The Brisker method, in some ways, paralleled modern science, which emerged at approximately the same time. Modern science does not ask why the world works the way it does or what is the ultimate cause. Instead, modern science seeks to understand what is happening in a given phenomena. Modern science asks, What patterns and processes do we observe in the natural world? So too, Rabbi Hayim sought to discover the patterns and processes in Jewish law, and to find the larger principles that underlie the legal details. He did not, however, ask why those principles, patterns, and processes underlie halakhah; he did not attempt to justify them. Rabbi Hayim’s focus on the “what” questions enabled him to develop a disciplined method that is subject to criticism and verification.
Don’t Ask Why
What is the philosophy behind the Brisker derekh–and particularly its emphasis on the “what” over the “why”? The Briskers see the halakhah as an expression of the transcendent and unfathomable Divine will. The goal of the Jew should be to fear and obey God, not to understand the commandments. Asking the “why” questions is irrelevant to this goal.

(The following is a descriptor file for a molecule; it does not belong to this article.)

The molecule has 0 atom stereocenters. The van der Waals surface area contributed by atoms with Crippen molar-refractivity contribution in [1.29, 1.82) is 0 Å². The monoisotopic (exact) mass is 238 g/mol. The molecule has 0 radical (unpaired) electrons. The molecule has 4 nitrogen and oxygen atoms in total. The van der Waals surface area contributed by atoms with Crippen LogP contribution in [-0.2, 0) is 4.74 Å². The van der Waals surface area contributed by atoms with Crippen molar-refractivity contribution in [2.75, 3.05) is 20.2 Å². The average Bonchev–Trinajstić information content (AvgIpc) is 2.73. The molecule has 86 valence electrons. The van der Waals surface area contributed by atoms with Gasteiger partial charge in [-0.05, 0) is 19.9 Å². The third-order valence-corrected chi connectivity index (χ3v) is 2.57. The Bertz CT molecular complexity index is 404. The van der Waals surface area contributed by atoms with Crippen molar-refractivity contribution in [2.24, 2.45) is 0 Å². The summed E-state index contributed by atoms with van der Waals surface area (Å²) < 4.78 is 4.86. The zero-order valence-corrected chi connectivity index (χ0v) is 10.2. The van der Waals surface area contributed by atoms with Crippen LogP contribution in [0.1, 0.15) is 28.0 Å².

The Brisker method is not only a significant departure from the methods of studying Talmud that preceded it, but it is also very different from the academic method that developed later. The academic method uses historical and linguistic tools to analyze Talmud. It asks: How did the law develop? What are the different layers of the text, and how was that text transmitted? These historic and linguistic concerns are irrelevant to the Brisker project of conceptualization. Brisker categories are ideal and eternal. Unlike academics, the Briskers do not ask about the historical origin and development of a particular position, but about the eternal concepts that underlie it.
The new terminology that Rabbi Hayim created, together with the systematic and methodological nature of his approach, made that approach easy to transmit. His method soon spread throughout the yeshivot of Lithuania, and then to the United States and Israel. A wide range of yeshivot use his method, from the modern Orthodox Yeshiva University of New York to the haredi (ultra-Orthodox) Brisker Yeshiva of Jerusalem.
Two Sons, Two Schools
Many of Rabbi Hayim’s followers can be divided into two schools of thought.
One of these schools originated with Rabbi Hayim’s son, Rabbi Moshe Soloveitchik. Rabbi Moshe immigrated to the United States, where he became dean of the modern Orthodox Yeshiva University. His son, Rabbi Yosef Dov, continued his father’s legacy there. Rabbi Yosef Dov Soloveitchik, known to many simply as “the Rav,” became the leader of American Orthodoxy. He advocated unwavering commitment to traditional Judaism while also embracing modernity. The Rav provided one of the clearest formulations of the Brisker derekh and strived to derive larger values from Brisker concepts.